That’s the goal, to get this sword through the entire film so that he can avenge his father’s death. But I think that what I loved about, you know, this role is not to make him just, you know, just on the surface. I wanted him to have emotion and be able to be in touch with his sensitive side towards his friends, like towards Layla who becomes... he realizes he has so much love for her.
And just realizing, too, that he can’t do this alone. You know, he realizes that throughout the journey that he needed Layla and all the other characters to continue on his journey.
M&C: Karen, is Layla there to fill the role of the sexy sidekick or is there some more to her? Were you able fill her out a little bit?
David: Well, I hope I filled her out a bit, besides the corset [laughs]. I wanted to make sure that Layla’s character is, you know, not as one...dimensional as some people might assume.
She’s not, okay, I am flattered that people might think she is eye candy and stuff, but she’s very much a girl on a mission to prove to herself and to her best friend and childhood friend, Mathayus, that she can play with the big boys just as well as anyone else could. So, she has a bit of a chip on her shoulder because she wanted to be a Scorpion King soldier as well, but she couldn’t because she was a girl.
So the years that are spent away from Mathayus while he has been training away to become this mega Scorpion King soldier Layla is sort of on this journey trying to figure out what she wants with herself and her life and also, you know, continues to train as best as she could in the hopes of one day bumping into Mathayus upon his graduation and hoping that, you know, she can... they can sort of pick up from where they left off.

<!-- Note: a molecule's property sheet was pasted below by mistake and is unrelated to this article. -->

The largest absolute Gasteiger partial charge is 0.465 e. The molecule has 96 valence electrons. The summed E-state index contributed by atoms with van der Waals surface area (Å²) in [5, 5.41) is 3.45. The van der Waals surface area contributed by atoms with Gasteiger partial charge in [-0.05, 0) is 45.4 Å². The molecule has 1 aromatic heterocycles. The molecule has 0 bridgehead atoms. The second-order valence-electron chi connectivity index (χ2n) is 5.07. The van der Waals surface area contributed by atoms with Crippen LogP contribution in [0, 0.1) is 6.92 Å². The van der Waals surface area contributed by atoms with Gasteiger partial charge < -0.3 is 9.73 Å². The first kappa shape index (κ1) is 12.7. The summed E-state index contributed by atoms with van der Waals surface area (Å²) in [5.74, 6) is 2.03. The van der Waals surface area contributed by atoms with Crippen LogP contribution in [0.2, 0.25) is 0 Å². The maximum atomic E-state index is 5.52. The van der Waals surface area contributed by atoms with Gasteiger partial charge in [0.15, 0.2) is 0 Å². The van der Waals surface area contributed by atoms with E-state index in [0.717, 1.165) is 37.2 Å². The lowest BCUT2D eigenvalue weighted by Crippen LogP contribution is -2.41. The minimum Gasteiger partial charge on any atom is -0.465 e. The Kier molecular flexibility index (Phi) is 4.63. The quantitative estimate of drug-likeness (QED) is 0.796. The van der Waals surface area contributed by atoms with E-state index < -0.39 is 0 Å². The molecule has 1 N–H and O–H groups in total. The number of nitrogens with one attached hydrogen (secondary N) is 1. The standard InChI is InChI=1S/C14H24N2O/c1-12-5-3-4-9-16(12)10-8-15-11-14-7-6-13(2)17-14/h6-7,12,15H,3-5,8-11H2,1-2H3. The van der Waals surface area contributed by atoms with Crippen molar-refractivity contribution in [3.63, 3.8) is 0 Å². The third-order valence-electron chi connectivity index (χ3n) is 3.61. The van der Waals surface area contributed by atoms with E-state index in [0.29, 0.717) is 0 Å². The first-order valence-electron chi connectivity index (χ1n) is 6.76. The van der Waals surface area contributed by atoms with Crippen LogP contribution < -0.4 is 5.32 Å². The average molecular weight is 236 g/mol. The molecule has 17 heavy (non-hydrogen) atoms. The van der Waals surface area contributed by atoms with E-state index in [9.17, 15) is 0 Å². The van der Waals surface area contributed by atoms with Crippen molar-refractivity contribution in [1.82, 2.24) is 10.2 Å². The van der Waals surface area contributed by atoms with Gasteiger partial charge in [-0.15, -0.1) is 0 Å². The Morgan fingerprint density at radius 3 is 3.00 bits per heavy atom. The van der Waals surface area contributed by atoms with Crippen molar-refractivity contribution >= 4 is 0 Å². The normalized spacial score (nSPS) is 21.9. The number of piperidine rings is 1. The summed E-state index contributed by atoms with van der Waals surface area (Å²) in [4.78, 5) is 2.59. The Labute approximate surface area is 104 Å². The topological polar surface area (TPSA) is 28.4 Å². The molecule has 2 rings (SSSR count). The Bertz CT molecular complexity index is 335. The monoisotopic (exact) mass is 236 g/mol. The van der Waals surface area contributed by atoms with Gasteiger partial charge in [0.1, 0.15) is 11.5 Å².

M&C: So Mathayus is kind of on an emotional journey and Michael, you said that you wanted to put some emotion into him, were both of you trying to do that? Were you trying to put emotion into the characters?
Copon: Yeah, I think what I love about Karen is that she is not this actor who just plays on the surface. She has a lot of depth to her characters, and it worked really well with myself and we were reacting off each other a lot, which is important in acting. It’s a lot of listening to the other person and reacting on what they’re doing and it played out really well.
Especially the scenes where we had to kind of be like, you know, like “I don’t like you, but I do.” [David laughs] Like, “you annoy, me but I love you at the same time.” You’ve got that song that just came out [sings] “I hate that I love you so.” We’ve got that kind of like vibe to us, but you know I think we both added that sense of really deep emotions.
Something that I think both our characters are realizing that, you know what, we want to be more than just what normal people are. You know, it’s like we were avengers. We were these great, you know, what do you call them?
David: Well, you wanted to create something, I mean, Mathayus/Michael... Michael was on this, you know, playing this... his intentions for Mathayus were very genuine and were really great, ‘cause he was just on this mission, on this journey, and it’s just wonderful how everyone... we just all worked together as a team.